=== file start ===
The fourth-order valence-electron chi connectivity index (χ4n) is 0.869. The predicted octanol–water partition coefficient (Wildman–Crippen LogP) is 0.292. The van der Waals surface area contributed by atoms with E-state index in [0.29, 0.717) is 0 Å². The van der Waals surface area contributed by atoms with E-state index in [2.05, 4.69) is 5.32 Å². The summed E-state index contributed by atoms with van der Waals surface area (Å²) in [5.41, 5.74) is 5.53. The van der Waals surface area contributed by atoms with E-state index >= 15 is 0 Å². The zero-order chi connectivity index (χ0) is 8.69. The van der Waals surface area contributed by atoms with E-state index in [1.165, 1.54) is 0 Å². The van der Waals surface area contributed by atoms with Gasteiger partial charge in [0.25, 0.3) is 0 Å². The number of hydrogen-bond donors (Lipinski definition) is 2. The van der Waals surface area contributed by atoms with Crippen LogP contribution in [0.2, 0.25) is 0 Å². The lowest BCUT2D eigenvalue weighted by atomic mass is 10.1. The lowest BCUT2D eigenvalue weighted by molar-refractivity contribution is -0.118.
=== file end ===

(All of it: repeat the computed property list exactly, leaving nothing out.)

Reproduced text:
The fourth-order valence-electron chi connectivity index (χ4n) is 0.869. The predicted octanol–water partition coefficient (Wildman–Crippen LogP) is 0.292. The van der Waals surface area contributed by atoms with E-state index in [0.29, 0.717) is 0 Å². The van der Waals surface area contributed by atoms with E-state index in [2.05, 4.69) is 5.32 Å². The summed E-state index contributed by atoms with van der Waals surface area (Å²) in [5.41, 5.74) is 5.53. The van der Waals surface area contributed by atoms with E-state index >= 15 is 0 Å². The zero-order chi connectivity index (χ0) is 8.69. The van der Waals surface area contributed by atoms with E-state index in [1.165, 1.54) is 0 Å². The van der Waals surface area contributed by atoms with Gasteiger partial charge in [0.25, 0.3) is 0 Å². The number of hydrogen-bond donors (Lipinski definition) is 2. The van der Waals surface area contributed by atoms with Crippen LogP contribution in [0.2, 0.25) is 0 Å². The lowest BCUT2D eigenvalue weighted by atomic mass is 10.1. The lowest BCUT2D eigenvalue weighted by molar-refractivity contribution is -0.118.